– Giorgio
    Commented Apr 26, 2013 at 5:21
  • @Michael Shaw: +1 for "The problem isn't mutability per se, it's a lack of referential transparency." Maybe you can cite the Clean language in which you have uniqueness types: these allow mutability but still guarantee referential transparency.
    – Giorgio
    Commented Apr 26, 2013 at 8:33
  • @Giorgio: I don't really know anything about Clean, although I've heard it mentioned from time to time. Maybe I should look into it. Commented Apr 26, 2013 at 12:07
  • @Michael Shaw: I do not know very much about Clean, but I know that it uses uniqueness types to ensure referential transparency. Basically, you can modify a data object provided that after the modification you have no references to the old value. IMO this illustrates your point: referential transparency is the most important point, and immutability is only one possible way of ensuring it.
    – Giorgio
    Commented Apr 26, 2013 at 14:51

It's not really good to boil this down to "good practice" vs "bad practice". Scala supports mutable values because they solve certain problems much better than immutable values, namely those that are iterative in nature.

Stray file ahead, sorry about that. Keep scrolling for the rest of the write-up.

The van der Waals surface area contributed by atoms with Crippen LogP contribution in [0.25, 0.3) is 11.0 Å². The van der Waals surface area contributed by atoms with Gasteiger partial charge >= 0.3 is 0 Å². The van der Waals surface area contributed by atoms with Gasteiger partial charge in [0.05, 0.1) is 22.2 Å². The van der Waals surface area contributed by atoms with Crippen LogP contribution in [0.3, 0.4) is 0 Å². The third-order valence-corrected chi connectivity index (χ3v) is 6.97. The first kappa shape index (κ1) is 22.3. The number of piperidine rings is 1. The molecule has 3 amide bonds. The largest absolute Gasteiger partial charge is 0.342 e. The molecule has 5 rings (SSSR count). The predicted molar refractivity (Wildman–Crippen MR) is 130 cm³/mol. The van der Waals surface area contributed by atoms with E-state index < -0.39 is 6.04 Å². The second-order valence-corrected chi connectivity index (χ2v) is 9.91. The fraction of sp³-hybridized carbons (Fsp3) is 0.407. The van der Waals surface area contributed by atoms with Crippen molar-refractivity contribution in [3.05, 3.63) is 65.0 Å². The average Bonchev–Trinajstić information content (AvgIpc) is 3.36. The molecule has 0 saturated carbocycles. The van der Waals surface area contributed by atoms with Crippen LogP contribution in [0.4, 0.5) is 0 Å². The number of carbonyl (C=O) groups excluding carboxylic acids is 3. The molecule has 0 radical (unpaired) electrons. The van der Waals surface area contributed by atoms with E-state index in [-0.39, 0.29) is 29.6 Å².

For perspective, I'm fairly sure that via CanBuildFrom almost all immutable structures provided by scala do some sort of mutation internally. The point is that what they expose is immutable. Keeping as many values immutable as possible helps make the program easier to reason about and less error prone.

This doesn't mean that you necessarily need to avoid mutable structures and values internally when you have a problem that is better suited to mutability.

With that in mind, a lot of problems that typically require mutable variables (such as looping) can be solved better with a lot of the higher order functions that languages like Scala provide (map/filter/fold). Be aware of those.

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    Yep, I almost never need a for loop when using Scala's collections. map, filter, foldLeft and forEach do the trick most of the time, but when they don't, being able to feel I'm "OK" to reverting to brute force imperative code is nice. (as long as there are no side effects of course)
    – Eran Medan
    Commented Apr 25, 2013 at 15:55